I've have MODIS ndvi data (MODIS_Grid_16 days NDVI) from the iberian peninsula, from February of 2000 to August of 2012 (really big data).

How do I batch convert about 800 .hdf MODIS files to .tif ?

I can use QGIS/GRASS/SAGA/GDAL/R but I have no experience with bash scripts.

  • I think you will get better answers if you refine your post to include 1 question rather than 4. – Aaron Mar 20 '14 at 15:44

If you know R, you can use the package "gdalUtils" and run gdal_translate to do that. If you are on Linux make sure to install GDAL. If you are on Windows, you're good to go.

These are the basic commands to handle the conversion to .tiff and the reprojection to WGS84.

out.files <- list.files(getwd(), pattern="hdf$", full.names=FALSE) #create a list with names of the .hdf files (they should be stored in your workspace)

gdal_translate("Your_Image.hdf","Your_Image_Out.tif",sd_index=1) #extracts the NDVI band (sd_index=1) and converts to .tiff

gdalwarp("Your_Image_Out.tif","Your_Image_OutWGS84.tif",s_srs="+proj=sinu +lon_0=0 +x_0=0 +y_0=0 +a=6371007.181 +b=6371007.181 +units=m +no_defs",t_srs="+proj=longlat +datum=WGS84 +no_defs",srcnodata=-3000,dstnodata=-3000) #handles the conversion to WGS84

If all these commands work for you, wrap them up in a loop and you're good to go.


Using a loop in bash, it might be:

for h in *.hdf; do \
t=`basename $h .hdf`.tif; 
gdal_translate $h $t;

If you have to do this once, I would also recommend using gdal_translate like in the above answer given by Filipe Dias. However, if you are working a lot with MODIS data, you should probably also have a look at Matteo Mattiuzzi's MODIS package (see modis: R Development Page). It is easy to use and offers a lot of opportunities to download and process MODIS-based satellite data from both Aqua and Terra. A quite useful introduction has been published on Steven Mosher's Blog a while ago. Note that you'll need a valid GDAL version and the MODIS Reprojection Tool (MRT) installed on your local system.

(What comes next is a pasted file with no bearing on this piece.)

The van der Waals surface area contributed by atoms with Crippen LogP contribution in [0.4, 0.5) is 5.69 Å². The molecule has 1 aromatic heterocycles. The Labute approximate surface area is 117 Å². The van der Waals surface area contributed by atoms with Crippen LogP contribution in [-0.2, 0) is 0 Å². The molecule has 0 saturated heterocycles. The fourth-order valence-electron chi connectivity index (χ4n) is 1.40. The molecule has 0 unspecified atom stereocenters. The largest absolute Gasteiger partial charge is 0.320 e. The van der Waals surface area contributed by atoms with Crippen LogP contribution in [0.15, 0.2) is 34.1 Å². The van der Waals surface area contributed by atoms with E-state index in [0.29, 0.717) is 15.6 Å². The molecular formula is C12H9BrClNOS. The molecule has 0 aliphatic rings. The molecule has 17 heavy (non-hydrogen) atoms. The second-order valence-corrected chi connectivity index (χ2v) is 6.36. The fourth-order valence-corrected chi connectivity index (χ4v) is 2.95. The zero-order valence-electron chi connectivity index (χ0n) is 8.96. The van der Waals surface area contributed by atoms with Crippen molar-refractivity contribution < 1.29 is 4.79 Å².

You might possibly want to have a look at options("MODIS_localArcPath") and options("MODIS_outDirPath") and adjust the referring arguments in MODISoptions() before starting the actual data processing. Without going too much into detail (see both ?MODISoptions and ?runGdal for further information), it basically all comes down to some single lines of code, which would in your case approximately look as follows focussing on the Terra satellite only:

# Install and load package
install.packages("MODIS", repos="http://R-Forge.R-project.org")

# Loop through vertical MODIS tiles covering the Iberian Peninsula
for (tileV in c(4, 5)) {
  runGdal(product = "MOD13Q1", 
          tileH = 17, tileV = tileV, 
          start = "2000-02-01", end = "2012-08-31", 
          outProj = "+proj=longlat +ellps=WGS84 +datum=WGS84 +no_defs")

If you have already downloaded the data and want to try the MODIS package anyway, you should also have a look at ?orgStruc to organise your data in an adequate storage structure that can be handled by the package prior to executing runGdal. Those tiles that are already available on your local drive won't be downloaded from LP DAAC then, and the resulting GeoTiff images will be stored in options("MODIS_outDirPath").

Once more, please note that this answer is only intended as a thought-provoking impulse. gdal_translate is probably much less time-consuming and you should definitely consider the referring answer above to guarantee a fast and easy processing of your data.


  • Thanks for the orgStruc tip, I'll look at it. Yes, in fact gdal_translate it's pretty easy to handle with. – JMarcelino Mar 25 '14 at 12:42

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